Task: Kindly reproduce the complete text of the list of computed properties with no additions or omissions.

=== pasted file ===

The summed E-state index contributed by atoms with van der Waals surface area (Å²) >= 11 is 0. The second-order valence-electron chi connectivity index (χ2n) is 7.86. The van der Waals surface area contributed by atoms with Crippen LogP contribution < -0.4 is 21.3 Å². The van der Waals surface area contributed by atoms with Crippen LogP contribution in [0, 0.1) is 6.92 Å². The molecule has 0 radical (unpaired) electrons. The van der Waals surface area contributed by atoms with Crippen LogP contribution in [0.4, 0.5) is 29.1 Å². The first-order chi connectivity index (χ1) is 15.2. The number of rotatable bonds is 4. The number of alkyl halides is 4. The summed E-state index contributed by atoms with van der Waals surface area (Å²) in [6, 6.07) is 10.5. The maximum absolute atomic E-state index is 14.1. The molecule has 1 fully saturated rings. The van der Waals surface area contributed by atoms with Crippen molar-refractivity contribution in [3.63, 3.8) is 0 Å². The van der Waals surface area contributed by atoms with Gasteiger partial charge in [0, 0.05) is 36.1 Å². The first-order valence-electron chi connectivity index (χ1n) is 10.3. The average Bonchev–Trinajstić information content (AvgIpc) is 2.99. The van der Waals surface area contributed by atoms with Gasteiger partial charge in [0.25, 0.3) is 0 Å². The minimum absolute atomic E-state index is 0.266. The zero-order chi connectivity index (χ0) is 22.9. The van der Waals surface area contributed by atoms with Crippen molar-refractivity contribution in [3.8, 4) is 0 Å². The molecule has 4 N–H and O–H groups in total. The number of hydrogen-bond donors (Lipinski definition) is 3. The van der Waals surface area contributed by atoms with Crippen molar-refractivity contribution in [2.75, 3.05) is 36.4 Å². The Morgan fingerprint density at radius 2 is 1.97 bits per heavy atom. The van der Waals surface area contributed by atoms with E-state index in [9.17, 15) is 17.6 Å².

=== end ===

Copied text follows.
The summed E-state index contributed by atoms with van der Waals surface area (Å²) >= 11 is 0. The second-order valence-electron chi connectivity index (χ2n) is 7.86. The van der Waals surface area contributed by atoms with Crippen LogP contribution < -0.4 is 21.3 Å². The van der Waals surface area contributed by atoms with Crippen LogP contribution in [0, 0.1) is 6.92 Å². The molecule has 0 radical (unpaired) electrons. The van der Waals surface area contributed by atoms with Crippen LogP contribution in [0.4, 0.5) is 29.1 Å². The first-order chi connectivity index (χ1) is 15.2. The number of rotatable bonds is 4. The number of alkyl halides is 4. The summed E-state index contributed by atoms with van der Waals surface area (Å²) in [6, 6.07) is 10.5. The maximum absolute atomic E-state index is 14.1. The molecule has 1 fully saturated rings. The van der Waals surface area contributed by atoms with Crippen molar-refractivity contribution in [3.63, 3.8) is 0 Å². The van der Waals surface area contributed by atoms with Gasteiger partial charge in [0, 0.05) is 36.1 Å². The first-order valence-electron chi connectivity index (χ1n) is 10.3. The average Bonchev–Trinajstić information content (AvgIpc) is 2.99. The van der Waals surface area contributed by atoms with Gasteiger partial charge in [0.25, 0.3) is 0 Å². The minimum absolute atomic E-state index is 0.266. The zero-order chi connectivity index (χ0) is 22.9. The van der Waals surface area contributed by atoms with Crippen molar-refractivity contribution in [3.8, 4) is 0 Å². The molecule has 4 N–H and O–H groups in total. The number of hydrogen-bond donors (Lipinski definition) is 3. The van der Waals surface area contributed by atoms with Crippen molar-refractivity contribution in [2.75, 3.05) is 36.4 Å². The Morgan fingerprint density at radius 2 is 1.97 bits per heavy atom. The van der Waals surface area contributed by atoms with E-state index in [9.17, 15) is 17.6 Å².